And the U.S. economy is a more precarious house of financial cards than most want to acknowledge.
    We buy real goods (and some services) produced by the rest of the world, and pay for it with little pieces of green paper that we print and borrow (and can never pay back ,except by more printing and borrowing). Trump thinks “they” are the problem…but we have met the enemy and they is us. WE are out of control. This cannot continue (e.g. the dollar as the worlds reserve currency). The producers of the world will not be taken for suckers forever; and when the music stops it will get ugly (think Detroit).
    The United States of America is not what it used to be…not just the greatest country in the world, but in the history of the world. That is now gone forever, and it happened so quickly. A country is only as great as its people.
    You, yourself, have warned of the “coming Dark Ages”…I think that is more on the mark.
    I truly hope I am completely wrong…but I don’t see it.

    Thank God for the U.S. farmer, at least we won’t starve…probably.

  • Cotour

    The general trend in technology is away from fossil fuels, but there is no material today that is pound for pound as energy rich as fossil fuels, so we are going to be living with them for at least the next 15? to 30? years, depending on how the technology progresses.

    So why doesn’t everyone take a chill pill and endeavor to do it in as clean a way as possible until a real viable alternative (and there will be many) presents themselves?


  • Cotour

    I know what I just posted sounds reasonable and the answer to the question should be, Yes, lets use fossil fuels in as clean a way as possible until we can replace it for the most part with other kinds of technologies.

    I of course left out the key ingredient, the political leverage that comes along with it. And that in the end is more what this is about.

  • Mitch S.

    “there is no material today that is pound for pound as energy rich as fossil fuels”

    How about uranium, thorium, plutonium…

  • Cotour

    Point, I should have been more specific. I meant abundant, low technology and relatively easy to access power fuel source, pound for pound that is fossil fuel. Oil, gas, coal.

    All serious electrical generating, planes, trucks, ships and autos today are all powered by easy to access fossil fuel, although we are seeing some interesting electric models appearing. Its out there but its going to take some more time to show up in a real and substantive way.

    In the mean time it is not unreasonable that if fossil fuels are going to be used, and they are, to extract it and burn it in as clean a way as possible. And I believe we Americans are.

    But these real and technological discussions are really unimportant to those who use the issue in political terms.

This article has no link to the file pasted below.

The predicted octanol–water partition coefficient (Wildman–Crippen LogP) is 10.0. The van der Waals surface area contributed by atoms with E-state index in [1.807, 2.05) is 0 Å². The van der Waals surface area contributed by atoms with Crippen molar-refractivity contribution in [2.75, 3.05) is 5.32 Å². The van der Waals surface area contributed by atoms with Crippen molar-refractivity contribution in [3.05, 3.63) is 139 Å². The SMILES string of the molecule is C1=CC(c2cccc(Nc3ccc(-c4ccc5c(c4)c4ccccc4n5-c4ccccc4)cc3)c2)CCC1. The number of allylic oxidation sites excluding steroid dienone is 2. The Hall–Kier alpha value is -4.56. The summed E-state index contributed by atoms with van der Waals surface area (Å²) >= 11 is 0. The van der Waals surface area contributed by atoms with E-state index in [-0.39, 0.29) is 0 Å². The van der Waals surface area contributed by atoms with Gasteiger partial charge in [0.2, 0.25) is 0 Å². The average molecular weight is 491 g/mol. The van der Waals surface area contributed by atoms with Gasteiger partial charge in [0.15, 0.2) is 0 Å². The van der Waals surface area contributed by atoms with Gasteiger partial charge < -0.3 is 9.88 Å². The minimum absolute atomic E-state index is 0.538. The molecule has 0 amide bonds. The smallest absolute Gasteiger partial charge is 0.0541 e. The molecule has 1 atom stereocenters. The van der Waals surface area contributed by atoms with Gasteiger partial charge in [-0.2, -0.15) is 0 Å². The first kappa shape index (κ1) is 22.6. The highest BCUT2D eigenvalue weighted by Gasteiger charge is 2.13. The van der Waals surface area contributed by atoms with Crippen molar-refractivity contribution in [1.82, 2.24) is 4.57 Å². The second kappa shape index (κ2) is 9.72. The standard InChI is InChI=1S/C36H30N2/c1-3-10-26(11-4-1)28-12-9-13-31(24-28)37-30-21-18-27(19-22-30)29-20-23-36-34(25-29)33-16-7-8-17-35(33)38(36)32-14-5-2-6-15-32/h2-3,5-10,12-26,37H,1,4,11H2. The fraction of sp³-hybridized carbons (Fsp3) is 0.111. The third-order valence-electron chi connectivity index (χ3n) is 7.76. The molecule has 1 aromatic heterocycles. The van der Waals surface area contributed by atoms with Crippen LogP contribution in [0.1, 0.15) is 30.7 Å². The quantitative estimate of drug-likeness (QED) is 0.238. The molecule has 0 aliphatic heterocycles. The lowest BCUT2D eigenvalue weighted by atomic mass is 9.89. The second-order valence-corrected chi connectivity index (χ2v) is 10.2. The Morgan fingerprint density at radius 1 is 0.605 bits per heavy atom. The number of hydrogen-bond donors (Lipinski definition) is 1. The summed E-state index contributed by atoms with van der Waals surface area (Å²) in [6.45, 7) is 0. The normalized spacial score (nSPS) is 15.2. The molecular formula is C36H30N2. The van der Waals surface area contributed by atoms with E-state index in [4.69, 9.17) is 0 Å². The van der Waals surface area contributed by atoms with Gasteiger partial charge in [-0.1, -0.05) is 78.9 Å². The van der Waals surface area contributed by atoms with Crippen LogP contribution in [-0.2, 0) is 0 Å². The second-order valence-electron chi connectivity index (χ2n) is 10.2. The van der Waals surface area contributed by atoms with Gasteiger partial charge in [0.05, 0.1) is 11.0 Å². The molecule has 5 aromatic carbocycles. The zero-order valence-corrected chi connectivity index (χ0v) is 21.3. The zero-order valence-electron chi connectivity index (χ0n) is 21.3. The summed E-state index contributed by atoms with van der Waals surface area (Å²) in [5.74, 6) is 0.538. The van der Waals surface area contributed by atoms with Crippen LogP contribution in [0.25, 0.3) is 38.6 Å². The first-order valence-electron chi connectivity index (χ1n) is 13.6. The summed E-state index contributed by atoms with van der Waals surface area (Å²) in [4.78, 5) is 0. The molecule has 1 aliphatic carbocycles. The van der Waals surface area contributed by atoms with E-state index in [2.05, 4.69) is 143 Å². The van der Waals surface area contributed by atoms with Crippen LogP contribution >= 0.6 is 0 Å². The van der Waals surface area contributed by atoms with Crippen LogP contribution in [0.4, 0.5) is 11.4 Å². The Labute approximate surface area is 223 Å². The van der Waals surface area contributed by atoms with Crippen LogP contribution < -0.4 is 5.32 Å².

• Garry

    I think even 30 years is way too optimistic a time frame for phasing out fossil fuels; for electricity we would have to either go very heavy nuclear, or have some unforeseen technological breakthrough. Transportation would take even longer to transition.

    Even if we met 100% of our energy needs with non-fossil sources, we would still need fossil fuels as feedstock for plastics, fertilizers, etc.

  • wayne

    Garry- good stuff.
    Cotour– the trend is not away from oil, natural-gas, or coal. We have discovered vast oil reserves just in the past 10 years, not to mention our natural-gas from hydro-fracturing and we have in excess of 100 years of coal.
    I’d be interested in knowing why you think we are transitioning away from fossil fuels?

  • Cotour

    We may not be trending away from fossil fuels so much as new technologies will eventually arrive on the scene that will not be able to be ignored. You must admit that there are many different approaches being refined and worked on as we speak.

    And I do not particularly care if we use fossil fuel for the next 100 years, as long as it is extracted, processed and utilized in cleaner and cleaner ways.

  • Garry

    I agree that the emphasis should be on preventing pollution, rather than CO2 emissions.

    The alternative energy technologies being developed have several fundamental problems. One is that many of them (wind, solar) are dependent on the weather, and require backup power sources (fossil fuel, nuclear) in case their output drops suddenly, so they’re really not replacing traditional power sources (or there are power shortages, see South Australia).

    This could be partially solved if there were a way to store generated power, but so far the only solution that seems practical (in some cases) has been to use the power to pump water up to an upstream reservoir, so that it can be used to generate power later via hydroelectric turbines. Of course, this involves generating the same power twice, which is very inefficient.